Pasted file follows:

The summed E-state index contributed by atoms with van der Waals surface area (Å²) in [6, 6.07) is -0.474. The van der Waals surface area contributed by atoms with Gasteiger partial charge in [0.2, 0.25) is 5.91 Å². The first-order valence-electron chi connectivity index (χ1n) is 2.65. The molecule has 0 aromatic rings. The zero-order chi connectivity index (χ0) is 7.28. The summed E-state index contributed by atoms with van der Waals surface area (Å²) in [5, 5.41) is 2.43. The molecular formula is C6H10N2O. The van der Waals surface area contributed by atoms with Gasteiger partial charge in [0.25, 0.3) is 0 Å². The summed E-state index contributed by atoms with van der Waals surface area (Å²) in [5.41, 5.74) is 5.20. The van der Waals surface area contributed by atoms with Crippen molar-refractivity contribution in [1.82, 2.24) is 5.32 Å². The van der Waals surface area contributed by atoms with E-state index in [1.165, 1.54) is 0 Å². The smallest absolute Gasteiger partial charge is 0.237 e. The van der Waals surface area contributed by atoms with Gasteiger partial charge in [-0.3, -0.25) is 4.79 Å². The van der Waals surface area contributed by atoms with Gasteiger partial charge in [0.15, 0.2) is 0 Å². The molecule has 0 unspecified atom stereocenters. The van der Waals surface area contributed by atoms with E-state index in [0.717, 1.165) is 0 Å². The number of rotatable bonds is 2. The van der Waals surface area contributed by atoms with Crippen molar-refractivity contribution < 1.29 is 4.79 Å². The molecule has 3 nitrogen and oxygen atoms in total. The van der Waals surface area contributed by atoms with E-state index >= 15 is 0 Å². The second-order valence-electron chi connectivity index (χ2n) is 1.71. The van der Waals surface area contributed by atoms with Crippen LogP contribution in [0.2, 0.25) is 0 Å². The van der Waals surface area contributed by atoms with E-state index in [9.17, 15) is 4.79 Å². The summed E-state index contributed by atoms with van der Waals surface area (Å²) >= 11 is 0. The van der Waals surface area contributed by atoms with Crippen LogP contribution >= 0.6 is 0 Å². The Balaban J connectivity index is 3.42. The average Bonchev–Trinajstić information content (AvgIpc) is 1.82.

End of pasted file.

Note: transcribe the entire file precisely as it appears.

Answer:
The summed E-state index contributed by atoms with van der Waals surface area (Å²) in [6, 6.07) is -0.474. The van der Waals surface area contributed by atoms with Gasteiger partial charge in [0.2, 0.25) is 5.91 Å². The first-order valence-electron chi connectivity index (χ1n) is 2.65. The molecule has 0 aromatic rings. The zero-order chi connectivity index (χ0) is 7.28. The summed E-state index contributed by atoms with van der Waals surface area (Å²) in [5, 5.41) is 2.43. The molecular formula is C6H10N2O. The van der Waals surface area contributed by atoms with Gasteiger partial charge in [0.25, 0.3) is 0 Å². The summed E-state index contributed by atoms with van der Waals surface area (Å²) in [5.41, 5.74) is 5.20. The van der Waals surface area contributed by atoms with Crippen molar-refractivity contribution in [1.82, 2.24) is 5.32 Å². The van der Waals surface area contributed by atoms with E-state index in [1.165, 1.54) is 0 Å². The smallest absolute Gasteiger partial charge is 0.237 e. The van der Waals surface area contributed by atoms with Gasteiger partial charge in [-0.3, -0.25) is 4.79 Å². The van der Waals surface area contributed by atoms with Gasteiger partial charge in [0.15, 0.2) is 0 Å². The molecule has 0 unspecified atom stereocenters. The van der Waals surface area contributed by atoms with E-state index in [0.717, 1.165) is 0 Å². The number of rotatable bonds is 2. The van der Waals surface area contributed by atoms with Crippen molar-refractivity contribution < 1.29 is 4.79 Å². The molecule has 3 nitrogen and oxygen atoms in total. The van der Waals surface area contributed by atoms with E-state index >= 15 is 0 Å². The second-order valence-electron chi connectivity index (χ2n) is 1.71. The van der Waals surface area contributed by atoms with Crippen LogP contribution in [0.2, 0.25) is 0 Å². The van der Waals surface area contributed by atoms with E-state index in [9.17, 15) is 4.79 Å². The summed E-state index contributed by atoms with van der Waals surface area (Å²) >= 11 is 0. The van der Waals surface area contributed by atoms with Crippen LogP contribution >= 0.6 is 0 Å². The Balaban J connectivity index is 3.42. The average Bonchev–Trinajstić information content (AvgIpc) is 1.82.